The valley you've entered has views in every direction, and the second day's camp can be set up virtually anywhere. The further up the valley you get, however, the better the view of Alpamayo. Most group treks take an extra day in this area to give you a chance to recover from the early climb, so enjoy the view. Depending upon where you camp, you'll be somewhere between 13,000 feet (3900m) and 13,800 feet (4200m). While that sounds high, it's enough lower than the first night that you'll appreciate the difference. Ambitious types can take a day hike up the backside of Santa Cruz, where you'll find yourself surrounded by nine peaks over 19,000 feet (5700m). 

Day 4-- An Easy Pass

Up early again to get up a 15,550 foot (4700m) col between Pilanco and Tayapampa, the hiking begins to get a bit easier after the climb. A gentle grade takes you along another creek to an easy (!) 14,300 foot (4300m) pass. You might begin to notice some interesting cactus ground cover (Huaculo in the local dialect). An occasional farm animal grazes near the trail. Again, several day hikes are possible from your third campsite, in this case up to glacial lakes just behind Jancarurish and Pucajirca, the peaks that tower above you on this day.

Day 5 & 6 -- Jancapampa

Next morning, you start down a gentle trail that eventually becomes a dirt road, which eventually leads to a confluence of three different valleys. Here you'll find the first sign of "civilization." A small peasant's home sits near the intersection, and an alpaca herd often grazes along the edges of the valley. Amazingly, the two or three scattered homes in this area comprise a named village, Huilica. You'll wonder where the village is, but you're standing in it! 

The people that live on the periphery of the Cordillera Blanca seldom see outsiders, rarely get to what we'd call a town, and will be as curious about you as you are about them. Yes, the children will sometimes beg ("rebelo por mi", literally "gift for me"), so come prepared. Money isn't useful, and candy is not a good idea in light of the lack of dental care nearby, so bring some small useful treats. One fellow on the trip I took brought pencils and paper, which I thought was an excellent idea (and appeared to be well appreciated). 

From Huilica, you'll head up what looks like a dead-end canyon (it is). The climb to the 14,500 foot (4400m) col is made tough by relentless scree on a very steep slope. Worse still, you'll be in the heat of the day when you tackle this climb, so take your time and make sure to keep hydrated. You lose almost 3000 feet (900m) of elevation once you get over this pass, so you have an easy afternoon of hiking ahead of you. Better still, several lakes and waterfalls dot the hillsides as you head down to the next camp. At the bottom, you're finally back below treeline, which provides useful shade in the late afternoon.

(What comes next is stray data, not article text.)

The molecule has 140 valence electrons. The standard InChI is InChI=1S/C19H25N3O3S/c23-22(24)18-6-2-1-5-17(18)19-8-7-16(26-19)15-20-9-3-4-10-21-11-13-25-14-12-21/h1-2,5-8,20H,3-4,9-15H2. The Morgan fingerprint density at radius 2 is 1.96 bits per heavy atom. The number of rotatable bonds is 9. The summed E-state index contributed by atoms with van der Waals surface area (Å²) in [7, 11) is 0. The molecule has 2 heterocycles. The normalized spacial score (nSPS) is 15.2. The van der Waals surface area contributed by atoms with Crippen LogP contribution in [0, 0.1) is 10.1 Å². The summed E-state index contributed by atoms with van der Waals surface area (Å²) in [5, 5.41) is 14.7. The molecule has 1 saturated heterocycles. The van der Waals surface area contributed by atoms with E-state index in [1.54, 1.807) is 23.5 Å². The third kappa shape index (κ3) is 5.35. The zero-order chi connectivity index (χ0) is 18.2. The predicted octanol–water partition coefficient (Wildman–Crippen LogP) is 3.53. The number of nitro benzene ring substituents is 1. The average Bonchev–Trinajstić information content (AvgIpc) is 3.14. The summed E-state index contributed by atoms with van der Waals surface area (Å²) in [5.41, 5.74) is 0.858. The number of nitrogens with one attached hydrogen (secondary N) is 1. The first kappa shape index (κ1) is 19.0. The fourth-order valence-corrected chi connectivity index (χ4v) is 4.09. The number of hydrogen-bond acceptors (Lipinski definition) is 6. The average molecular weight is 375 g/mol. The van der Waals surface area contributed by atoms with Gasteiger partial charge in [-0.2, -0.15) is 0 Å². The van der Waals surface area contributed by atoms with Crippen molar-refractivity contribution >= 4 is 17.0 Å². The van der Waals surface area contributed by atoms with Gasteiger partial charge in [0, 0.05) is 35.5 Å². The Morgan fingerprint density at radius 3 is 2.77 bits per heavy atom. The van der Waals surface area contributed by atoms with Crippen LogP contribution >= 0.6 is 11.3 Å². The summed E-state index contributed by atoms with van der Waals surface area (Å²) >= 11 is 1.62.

The camp you come to next is my favorite on this trail. The guides call the area Jancapampa (the name of the creek that runs from the glaciers at the head of the valley), but the map calls the "village" Pishgopampa. What makes this site so special are the ubiquitous strings of ice that hang off the back side of Pucajirca at the head of the valley. Scattered through the valley are several homes of local Quechuan (pronounced catch-oo-un) families. In one stunning 360 degree vista you have the mountain's full majesty on one side, and a slice of rural Peru living much as it has for hundreds of years on the other. Sunrise and sunset are both special times in this picturesque valley. 

During my brief stay in Jancapampa, we were treated to dozens of small children hovering, watching our every movement. As it turned out, we hit the valley on a school holiday, and our trekking group quickly became the village's primary source of entertainment. (A word of warning: anything you leave lying about is considered a "gift" and rapidly disappears.) Fortunately, the valley folk reciprocated and became our entertainment, too. We watched children collecting wood, men plowing fields with oxen, women cooking and cleaning, and were even treated to a demonstration of traditional weaving methods. 

Day 7 & 8 -- Pucaraju

From Jancapampa, a gentle climb takes you out of the valley and up to a 13,900 foot (4200m) pass. This day's route is among the easiest, and eventually wanders down to a small lake (Huecruchocha). Camp here was on an exposed ridge with interesting views back down a valley as well as the backside of Pucaraju (16,500 feet, 5000m).